Secure Sockets Layer (SSL) have risen to fame in the recent years especially among e-commerce websites because of their strong encryption features and ability to keep online threats at bay. Depending on the nature of a website, or what information the webmasters want to secure or display, there are many applications for SSL certificates. Most of the Certificate Authorities (CA) offer a range of SSL certificates that have different applications and offer specific benefits. Some of the major types of SSL certificates are discussed at length below:
Extended Validation (EV) SSL Certificates
EV SSL primarily has two major purposes, a) to identify the legal entity that owns and operates a website b) to encrypt communication exchanges with client browsers.
The authentication criteria for obtaining EV SSL are more thorough than other certificates and its issuance policy is in compliance with the EV Guidelines (officially ratified in 2007 by CA/Browser forum).
EV SSL helps verify the credibility of a business that operates a website and enables strong encryption to fight against malware attacks, phishing scams, and other attempts of cybercrime. Relatively speaking CAs take a longer time to issue EV SSL because of the rigorous process involved in authenticating the background of a business requesting the certificate.
Organization Validation (OV) SSL Certificates
A website obtains an OV SSL certificate when a CA thoroughly screens the identity of a business applicant and verifies their authority to use a specific domain name. The name of the business entity appears clearly on the Secure Site Seal in the URL address, which when clicked, displays the organization's background information in more detail.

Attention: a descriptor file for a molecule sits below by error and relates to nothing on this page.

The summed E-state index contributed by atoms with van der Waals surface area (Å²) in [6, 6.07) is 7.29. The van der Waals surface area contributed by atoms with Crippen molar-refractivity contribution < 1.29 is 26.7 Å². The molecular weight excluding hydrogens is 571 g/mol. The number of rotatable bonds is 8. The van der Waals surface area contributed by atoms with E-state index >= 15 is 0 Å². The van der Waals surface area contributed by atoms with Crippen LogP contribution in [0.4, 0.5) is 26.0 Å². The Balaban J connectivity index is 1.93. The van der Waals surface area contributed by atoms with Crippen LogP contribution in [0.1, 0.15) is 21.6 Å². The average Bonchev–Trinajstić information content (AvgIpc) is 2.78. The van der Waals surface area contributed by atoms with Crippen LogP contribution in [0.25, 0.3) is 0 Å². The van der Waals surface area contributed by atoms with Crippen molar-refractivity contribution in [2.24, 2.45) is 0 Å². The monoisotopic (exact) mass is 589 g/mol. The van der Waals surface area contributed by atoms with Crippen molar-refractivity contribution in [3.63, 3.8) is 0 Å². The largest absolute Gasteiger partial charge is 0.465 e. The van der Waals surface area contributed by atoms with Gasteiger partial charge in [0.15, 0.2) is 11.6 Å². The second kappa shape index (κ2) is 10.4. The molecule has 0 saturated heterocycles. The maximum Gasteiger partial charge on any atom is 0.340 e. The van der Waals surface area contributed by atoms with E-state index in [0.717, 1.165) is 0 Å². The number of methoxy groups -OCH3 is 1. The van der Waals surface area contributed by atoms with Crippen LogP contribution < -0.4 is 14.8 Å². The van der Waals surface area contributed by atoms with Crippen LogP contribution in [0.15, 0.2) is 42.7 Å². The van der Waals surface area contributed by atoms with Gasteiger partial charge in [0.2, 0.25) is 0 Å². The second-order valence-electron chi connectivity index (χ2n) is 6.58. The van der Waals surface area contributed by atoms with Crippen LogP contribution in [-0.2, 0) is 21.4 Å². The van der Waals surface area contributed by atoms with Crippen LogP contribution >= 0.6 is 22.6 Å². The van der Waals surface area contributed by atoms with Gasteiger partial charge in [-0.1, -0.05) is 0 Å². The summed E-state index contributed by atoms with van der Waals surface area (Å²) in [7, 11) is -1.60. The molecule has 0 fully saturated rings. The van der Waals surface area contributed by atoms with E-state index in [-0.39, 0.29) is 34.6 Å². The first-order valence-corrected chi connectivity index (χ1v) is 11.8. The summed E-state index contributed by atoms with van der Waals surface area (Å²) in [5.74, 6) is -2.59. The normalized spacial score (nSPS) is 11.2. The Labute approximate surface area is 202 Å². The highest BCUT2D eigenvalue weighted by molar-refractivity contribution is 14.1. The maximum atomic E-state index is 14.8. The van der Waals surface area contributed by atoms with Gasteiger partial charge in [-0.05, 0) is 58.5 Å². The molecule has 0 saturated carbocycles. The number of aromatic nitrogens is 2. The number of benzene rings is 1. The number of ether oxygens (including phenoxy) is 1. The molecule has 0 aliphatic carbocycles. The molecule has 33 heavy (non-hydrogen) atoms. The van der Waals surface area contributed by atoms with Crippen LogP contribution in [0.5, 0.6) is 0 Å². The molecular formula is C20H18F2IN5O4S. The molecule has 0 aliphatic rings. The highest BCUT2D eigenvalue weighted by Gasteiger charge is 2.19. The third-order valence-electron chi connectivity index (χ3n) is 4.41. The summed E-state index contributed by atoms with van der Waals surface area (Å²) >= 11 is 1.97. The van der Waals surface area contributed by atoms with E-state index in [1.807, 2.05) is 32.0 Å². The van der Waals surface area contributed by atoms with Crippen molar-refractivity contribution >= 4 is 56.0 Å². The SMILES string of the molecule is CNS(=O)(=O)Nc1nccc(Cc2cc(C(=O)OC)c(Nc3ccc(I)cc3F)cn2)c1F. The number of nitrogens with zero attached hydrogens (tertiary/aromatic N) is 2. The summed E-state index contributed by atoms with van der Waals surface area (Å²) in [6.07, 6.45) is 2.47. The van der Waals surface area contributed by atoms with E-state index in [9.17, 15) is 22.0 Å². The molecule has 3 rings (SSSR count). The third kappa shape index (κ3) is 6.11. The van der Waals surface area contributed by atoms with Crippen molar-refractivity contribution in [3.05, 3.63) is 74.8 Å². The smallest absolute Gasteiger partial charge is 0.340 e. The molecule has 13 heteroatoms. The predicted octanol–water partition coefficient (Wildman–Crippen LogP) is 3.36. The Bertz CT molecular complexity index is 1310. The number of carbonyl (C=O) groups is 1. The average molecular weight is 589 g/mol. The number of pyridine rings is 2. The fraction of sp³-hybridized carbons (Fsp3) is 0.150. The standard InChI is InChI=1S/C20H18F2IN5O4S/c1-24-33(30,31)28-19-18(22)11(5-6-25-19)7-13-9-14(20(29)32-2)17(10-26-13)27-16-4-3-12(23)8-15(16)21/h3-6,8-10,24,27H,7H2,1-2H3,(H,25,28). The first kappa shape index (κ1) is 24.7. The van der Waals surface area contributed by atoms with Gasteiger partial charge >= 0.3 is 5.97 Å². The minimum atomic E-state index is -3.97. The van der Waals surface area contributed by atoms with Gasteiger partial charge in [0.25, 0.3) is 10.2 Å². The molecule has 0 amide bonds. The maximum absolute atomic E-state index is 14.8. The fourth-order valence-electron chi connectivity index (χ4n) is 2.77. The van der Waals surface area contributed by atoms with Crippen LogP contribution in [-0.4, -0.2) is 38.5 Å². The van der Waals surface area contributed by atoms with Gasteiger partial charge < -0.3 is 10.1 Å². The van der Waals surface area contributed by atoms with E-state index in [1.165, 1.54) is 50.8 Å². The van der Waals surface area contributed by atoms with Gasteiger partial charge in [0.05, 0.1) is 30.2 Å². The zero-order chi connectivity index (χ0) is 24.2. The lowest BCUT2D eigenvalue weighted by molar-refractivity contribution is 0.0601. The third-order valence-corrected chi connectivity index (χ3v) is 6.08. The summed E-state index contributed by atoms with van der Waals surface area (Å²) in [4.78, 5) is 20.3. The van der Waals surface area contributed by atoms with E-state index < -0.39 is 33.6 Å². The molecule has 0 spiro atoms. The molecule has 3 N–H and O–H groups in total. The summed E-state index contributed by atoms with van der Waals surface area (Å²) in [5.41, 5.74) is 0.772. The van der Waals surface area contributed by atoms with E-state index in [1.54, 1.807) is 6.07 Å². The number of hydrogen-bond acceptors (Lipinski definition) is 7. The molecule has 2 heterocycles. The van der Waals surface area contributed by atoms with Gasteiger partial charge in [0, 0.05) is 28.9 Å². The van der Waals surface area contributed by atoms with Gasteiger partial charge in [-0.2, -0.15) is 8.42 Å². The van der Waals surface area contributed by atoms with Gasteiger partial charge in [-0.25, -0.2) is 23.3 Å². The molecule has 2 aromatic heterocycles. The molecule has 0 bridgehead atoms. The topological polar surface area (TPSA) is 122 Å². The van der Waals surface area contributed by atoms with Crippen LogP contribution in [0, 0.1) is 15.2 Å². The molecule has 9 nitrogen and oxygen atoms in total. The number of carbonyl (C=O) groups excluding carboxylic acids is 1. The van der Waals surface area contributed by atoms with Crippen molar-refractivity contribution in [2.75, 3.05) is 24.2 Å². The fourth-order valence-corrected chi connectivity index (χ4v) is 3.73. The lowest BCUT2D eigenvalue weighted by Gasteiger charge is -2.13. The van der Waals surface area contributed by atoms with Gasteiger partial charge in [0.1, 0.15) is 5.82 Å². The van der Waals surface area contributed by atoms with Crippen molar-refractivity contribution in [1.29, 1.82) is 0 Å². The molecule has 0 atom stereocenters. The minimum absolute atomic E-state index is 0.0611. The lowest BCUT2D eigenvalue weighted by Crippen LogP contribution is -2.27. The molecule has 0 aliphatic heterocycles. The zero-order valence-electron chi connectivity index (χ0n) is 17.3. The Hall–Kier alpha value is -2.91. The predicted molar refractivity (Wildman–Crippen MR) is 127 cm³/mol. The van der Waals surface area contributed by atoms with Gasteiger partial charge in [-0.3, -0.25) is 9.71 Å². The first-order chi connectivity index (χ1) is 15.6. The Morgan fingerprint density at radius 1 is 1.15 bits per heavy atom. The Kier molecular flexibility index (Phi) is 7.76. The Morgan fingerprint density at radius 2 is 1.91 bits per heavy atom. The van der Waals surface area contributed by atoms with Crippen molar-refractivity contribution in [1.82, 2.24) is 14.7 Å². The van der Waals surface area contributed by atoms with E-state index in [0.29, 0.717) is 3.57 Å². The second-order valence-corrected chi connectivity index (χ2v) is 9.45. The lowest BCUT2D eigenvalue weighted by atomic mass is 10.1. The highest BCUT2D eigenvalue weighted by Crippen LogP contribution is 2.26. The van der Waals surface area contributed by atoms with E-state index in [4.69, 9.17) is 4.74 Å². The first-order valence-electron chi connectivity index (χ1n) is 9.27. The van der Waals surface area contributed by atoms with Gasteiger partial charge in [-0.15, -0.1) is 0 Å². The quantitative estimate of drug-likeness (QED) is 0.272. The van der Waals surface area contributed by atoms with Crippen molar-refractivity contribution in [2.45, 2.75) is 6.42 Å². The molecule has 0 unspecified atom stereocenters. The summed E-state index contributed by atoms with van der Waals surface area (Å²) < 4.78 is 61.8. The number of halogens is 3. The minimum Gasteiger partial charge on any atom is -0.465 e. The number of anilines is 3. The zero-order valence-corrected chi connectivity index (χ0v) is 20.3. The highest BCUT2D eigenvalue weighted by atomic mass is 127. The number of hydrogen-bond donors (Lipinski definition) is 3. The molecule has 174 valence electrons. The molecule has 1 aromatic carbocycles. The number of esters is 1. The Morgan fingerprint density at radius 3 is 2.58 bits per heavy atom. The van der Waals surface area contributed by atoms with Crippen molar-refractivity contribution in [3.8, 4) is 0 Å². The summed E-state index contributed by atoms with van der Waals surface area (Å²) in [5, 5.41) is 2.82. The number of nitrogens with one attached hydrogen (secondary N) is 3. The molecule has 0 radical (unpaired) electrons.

Because OVs involve move authentication measures than DVs, they are considered to be more trustworthy than the latter. They are also a popular choice for big size corporations, governments, and organizations that want to ensure an enhanced level of confidence to their website visitors.
Domain Validation (DV) SSL Certificates
DV SSL provides a basic certification service that informs website visitors about data encryption measures that the website has taken. It might sound condescending, but it is not wrong to say that DV SSL provide the lowest level of validation when compared to other types of SSL certificates. The CA that issues the certificate doesn't go into the length of screening the business that's requesting the certificate, and as a result, the Secure Site Seal doesn't include any information about the requesting authority.
DV SSL is mostly automated and because not much validation is involved, they cost lower than other types of certificates.
A Wildcard SSL certificate uses Subject Alternative Names (SANs) to encrypt unlimited sub-domains through a single certificate. If a website has a specific second and top level domain, a Wildcard SSL can secure unlimited first level domains using only a single SSL certificate. For example, getting a Wildcard SSL certificate for example.com will also provide encryption to mail.example.com, payment.example.com, login.example.com, etc.
Most CAs offer Wildcard certificate with unlimited server licensing; websites only have to pay once regardless of how many servers they have.
The difference between a Wildcard SSL and a multi-domain SSL certificate is that the latter offers security to different second level domains. Also known by its another name – Unified Communications Certificate (UCC) – multi-domain SSL certificates can encrypt up to 210 domains using a single certificate. They allow websites to secure a primary domain name and up to 99 additional SANs with a single certificate. Multi-domain SSL works best in shared hosting environment, and a website will have “issued to” information of the primary domain name in the Secure Site Seal.